29. On behalf of the petitioners it was urged that T.C.I.'s mala fides were manifest from the fact that T.C.I. wants to pocket a substantial amount received by way of an insurance claim. In 1981 the Mill was insured for Rs. 5 crores, raised to Rs. 6 crores by an insurance policy taken out in January 1982. On 13th December, 1982 a disastrous fire broke out in the Mill. T.C.I. made a claim of Rs. 120 lacs from the insurance company which assessed the value at Rs. 82 lacs and made an on-account payment of Rs. 70 lacs to T.C.I. According to the petitioners, under the insurance policy, which was a reinstatement policy, T.C.I. had the option to receive from the insurance company either the full value of the plant and machinery as on the date of the fire or re-instatement of the materials in specie : T.C.I. however opted not for the latter but to receive the money for its own aggrandisement instead of utilising it to re-start the Mill. A thinly veiled suggestion that this was a providential fire within 6 months from the closure application so as to face the workers with a fati accompli, was denied by Mr. Ganesh with some acerbity he is not normally prone to.
30. The suggested providentially of the fire is not within the ken of these petitions. What however is a matter of some wonderment is that if there had been any bona fides on the part of T.C.I. surely an amount as substantial as Rs. 70 lacs could well have been utilised in endeavouring to re-start the Mill instead of persisting in closing it down.
31. And now to the additional point raised in Writ Petition No. 244 of 1984 filed by the Maharashtra Girni Kamgar Union (M.G.K.U.)
32. On behalf of M.G.K.U., its learned Counsel Mr. Kapadia invited me to set aside the tribunal's order on the ground that the Tribunal should have given notice to M.G.K.U. to enable it to appear and make its submissions. To that end Mr. Kapadia relied on Rule 82-B(3) of the Industrial Dispute Rules 1957. Rule 82-B pertains to application for closure permission. Sub-rule (3) reads as under :
'A copy of application shall simultaneously be served either personally or by Registered Post Acknowledgment Due on the President or the Secretary or Secretaries of the Trade Union or Unions of workmen employed in the undertaking, wherever such union exists or unions exist.'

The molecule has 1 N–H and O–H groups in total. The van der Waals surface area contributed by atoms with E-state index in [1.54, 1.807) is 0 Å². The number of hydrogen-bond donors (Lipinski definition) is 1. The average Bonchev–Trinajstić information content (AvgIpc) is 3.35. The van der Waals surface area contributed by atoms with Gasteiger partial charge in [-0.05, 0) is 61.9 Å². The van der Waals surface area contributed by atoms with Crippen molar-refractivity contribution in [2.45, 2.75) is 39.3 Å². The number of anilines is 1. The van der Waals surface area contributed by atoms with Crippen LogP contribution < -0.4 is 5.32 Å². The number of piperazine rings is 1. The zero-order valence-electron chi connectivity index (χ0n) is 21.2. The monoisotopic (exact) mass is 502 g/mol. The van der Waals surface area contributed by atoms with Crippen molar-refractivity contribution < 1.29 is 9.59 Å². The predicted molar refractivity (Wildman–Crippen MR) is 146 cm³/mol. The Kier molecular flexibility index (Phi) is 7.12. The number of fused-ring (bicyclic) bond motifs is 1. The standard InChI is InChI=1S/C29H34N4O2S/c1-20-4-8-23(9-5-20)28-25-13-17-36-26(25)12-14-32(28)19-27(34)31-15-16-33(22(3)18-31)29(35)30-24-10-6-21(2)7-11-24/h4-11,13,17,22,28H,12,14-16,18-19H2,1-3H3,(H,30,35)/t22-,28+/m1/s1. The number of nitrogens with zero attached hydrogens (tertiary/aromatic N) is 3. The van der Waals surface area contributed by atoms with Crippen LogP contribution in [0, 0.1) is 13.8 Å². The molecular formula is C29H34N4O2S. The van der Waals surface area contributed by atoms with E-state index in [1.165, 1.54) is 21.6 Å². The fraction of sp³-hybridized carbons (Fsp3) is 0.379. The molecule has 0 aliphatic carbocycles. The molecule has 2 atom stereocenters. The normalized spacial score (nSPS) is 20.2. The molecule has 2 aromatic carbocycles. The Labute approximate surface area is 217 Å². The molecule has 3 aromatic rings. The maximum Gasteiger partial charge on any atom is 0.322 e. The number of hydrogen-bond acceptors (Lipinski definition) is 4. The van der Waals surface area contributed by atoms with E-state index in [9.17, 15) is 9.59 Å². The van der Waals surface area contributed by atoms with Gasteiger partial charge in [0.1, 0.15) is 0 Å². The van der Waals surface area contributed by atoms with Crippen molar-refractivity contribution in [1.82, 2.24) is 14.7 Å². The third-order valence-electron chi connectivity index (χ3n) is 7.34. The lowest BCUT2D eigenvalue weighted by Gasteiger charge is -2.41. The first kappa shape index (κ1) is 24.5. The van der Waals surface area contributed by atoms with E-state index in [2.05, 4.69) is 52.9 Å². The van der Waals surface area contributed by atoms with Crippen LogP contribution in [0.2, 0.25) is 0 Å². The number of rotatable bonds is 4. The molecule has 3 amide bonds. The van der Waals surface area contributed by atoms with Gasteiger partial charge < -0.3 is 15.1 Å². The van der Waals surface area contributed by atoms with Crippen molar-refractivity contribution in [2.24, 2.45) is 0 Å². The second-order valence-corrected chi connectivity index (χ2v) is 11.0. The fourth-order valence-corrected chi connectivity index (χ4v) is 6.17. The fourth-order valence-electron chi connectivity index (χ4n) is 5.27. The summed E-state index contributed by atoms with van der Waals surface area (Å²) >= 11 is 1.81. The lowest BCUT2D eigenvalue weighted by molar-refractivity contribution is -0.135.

Mr. Kapadia urged that under this rule service must be effected on all Unions, whether recognised or not, as closure effects each and every worker who may or may not be a member of the recognised Union.
33. In this submission there is a basic fallacy in the context of the present closure application. The closure application made by T.C.I. was on 25th June, 1982. The old Rule 82-B which then was in force, required service only on the State Government. That was effected and the rule complied with. It was by Government Notification dated 15th July, 1982 that the new Rule 82-B came into force. There is nothing in Sub-rule (3) to indicate either expressly or by necessary implication that it has retrospective effect. For that matter, even Mr. Kapadia does not say it has. Hence the question of effecting service on M.G.K.U. under sub-rule (3) did not arise.
34. However according to Mr. Kapadia whom the matter was remanded by the Tribunal on 7th December, 1982 and the Minister passed his order on 3rd March, 1983, sub-rule (3) had come into force, hence service should have been effected on M.G.K.U.
35. No. The remand by the Tribunal on 7th December, 1982 did not constitute a new proceeding. Nor could it be equated with a fresh application for closure. It was merely a continuation of the closure application already initiated before the new Rule 82-B having no retrospective effect, came into force. Hence the question of service on M.G.K.U. under Rule 82-B(3) did not arise.
36. But then Mr. Kapadia says that service should have been effected on M.G.K.U. because it was as a result of the call given by M.G.K.U.'s leader Dr. Datta Samant, that the workers in the entire textile industry went on strike.